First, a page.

So I'm in my first year of the carrer and I've gotten stuck in an assignment, we need to read an array and then give it sorted from lowest to highest, so my approach was to create another array and star giving it the first array's minimum value and go on. Little me I did it, I made a code so that I could read the array's values and assign the lowest to a separate value called minimo. However I'm stuck right there, I can assign that lowest value to the first value of my new sorted array, but when checking again for the lowest value it would of course tell me the same number, so I thought that maybe after giving me the lowest value I could remove it from the original array and check again for the lowest value, but I literally don't know where to start, or even if this is the optimal way to do it, or even a possible one. Here's the code.
integer, dimension(1000) :: vector, v_ascendente, v_descendente
integer :: v_size, i, j, minimo = 1000000
print*, "Cuantos numeros introducira"
print*, "Introduzca los", v_size, "numeros del vector separandolos por ENTER"
do i=1, v_size
do j=1, v_size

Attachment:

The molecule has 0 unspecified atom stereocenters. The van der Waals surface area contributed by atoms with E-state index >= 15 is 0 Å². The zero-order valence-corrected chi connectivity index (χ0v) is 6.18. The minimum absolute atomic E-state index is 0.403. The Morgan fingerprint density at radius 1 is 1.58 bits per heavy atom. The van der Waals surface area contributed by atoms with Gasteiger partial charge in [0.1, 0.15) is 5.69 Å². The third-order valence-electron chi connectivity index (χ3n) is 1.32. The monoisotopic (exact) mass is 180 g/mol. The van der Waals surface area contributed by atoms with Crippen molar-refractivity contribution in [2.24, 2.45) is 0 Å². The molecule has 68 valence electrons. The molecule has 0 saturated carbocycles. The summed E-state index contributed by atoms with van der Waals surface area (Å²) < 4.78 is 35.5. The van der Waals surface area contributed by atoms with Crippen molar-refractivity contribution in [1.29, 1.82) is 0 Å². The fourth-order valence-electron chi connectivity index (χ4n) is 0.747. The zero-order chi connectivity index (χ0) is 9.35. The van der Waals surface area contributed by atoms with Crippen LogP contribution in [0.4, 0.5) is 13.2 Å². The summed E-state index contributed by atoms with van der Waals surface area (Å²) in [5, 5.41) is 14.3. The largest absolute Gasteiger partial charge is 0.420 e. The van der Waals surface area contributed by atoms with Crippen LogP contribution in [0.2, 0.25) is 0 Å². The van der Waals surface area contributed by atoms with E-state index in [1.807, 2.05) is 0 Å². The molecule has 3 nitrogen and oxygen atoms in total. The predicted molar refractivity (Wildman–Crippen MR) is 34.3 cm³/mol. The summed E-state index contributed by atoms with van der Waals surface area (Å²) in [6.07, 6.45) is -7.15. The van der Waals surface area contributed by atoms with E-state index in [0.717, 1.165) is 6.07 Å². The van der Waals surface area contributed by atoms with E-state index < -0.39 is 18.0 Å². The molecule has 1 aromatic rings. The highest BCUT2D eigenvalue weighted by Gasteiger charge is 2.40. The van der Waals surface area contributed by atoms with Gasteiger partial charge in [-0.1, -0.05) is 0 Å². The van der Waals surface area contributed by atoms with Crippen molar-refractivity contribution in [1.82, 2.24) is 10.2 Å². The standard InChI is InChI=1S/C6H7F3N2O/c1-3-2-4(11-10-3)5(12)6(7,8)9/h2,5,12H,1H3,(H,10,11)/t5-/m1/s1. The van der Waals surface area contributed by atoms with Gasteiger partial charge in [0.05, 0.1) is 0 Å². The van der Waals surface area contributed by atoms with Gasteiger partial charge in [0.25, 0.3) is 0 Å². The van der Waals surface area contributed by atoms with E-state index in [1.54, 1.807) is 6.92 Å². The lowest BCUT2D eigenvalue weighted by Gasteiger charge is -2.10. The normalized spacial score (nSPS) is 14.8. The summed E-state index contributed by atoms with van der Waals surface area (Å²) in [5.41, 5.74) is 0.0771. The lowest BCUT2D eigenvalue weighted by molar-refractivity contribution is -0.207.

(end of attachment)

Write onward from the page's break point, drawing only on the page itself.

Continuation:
do i=1, v_size
minimo = min(minimo, vector(i))
print*, "minimo = ", minimo
v_ascendente(j) = minimo
You guys got any idea on another way to do this? Thanks in advance.
Leaving aside for a moment whether or not this is a good way to sort an array let's answer OP's immediate question concerning how to make the chosen approach work. This answer uses the intrinsic routines
minloc. In both cases it uses the optional argument
mask which governs which elements of an array argument are considered. For a proper explanation of the functions, and of their arguments, see your favourite Fortran documentation.
First, declare the mask, a logical array of the same size and shape as
LOGICAL, DIMENSION(v_size) :: mk = .TRUE.
Next, repeat the following logic
vector which has not been masked off;
i-th location in
Which leads to
DO ix = 1, v_size
v_ascendente(ix) = MINVAL(vector,mk)
mk(MINLOC(vector,mk)) = .FALSE.
Note that this approach avoids entirely the conceptually problematic, and in practice slow, operation of removing elements from arrays. Yes, I could have demonstrated a code doing that, but it would have made an already slow approach even slower.
Is this a good sorting method ? Not particularly, but I've seen worse in production code and for short arrays its poor performance won't be noticed. And it is that performance as the size of the array to sort grows which makes this a poor choice for a general-purpose sort routine.
Which takes us to the issues of computational complexity and of sorting in general, which is just about the most studied problem in computer science and software engineering. And here I agree with the comments made that tackling a wider question such as What is a good sorting method ? takes us way beyond what is acceptable here.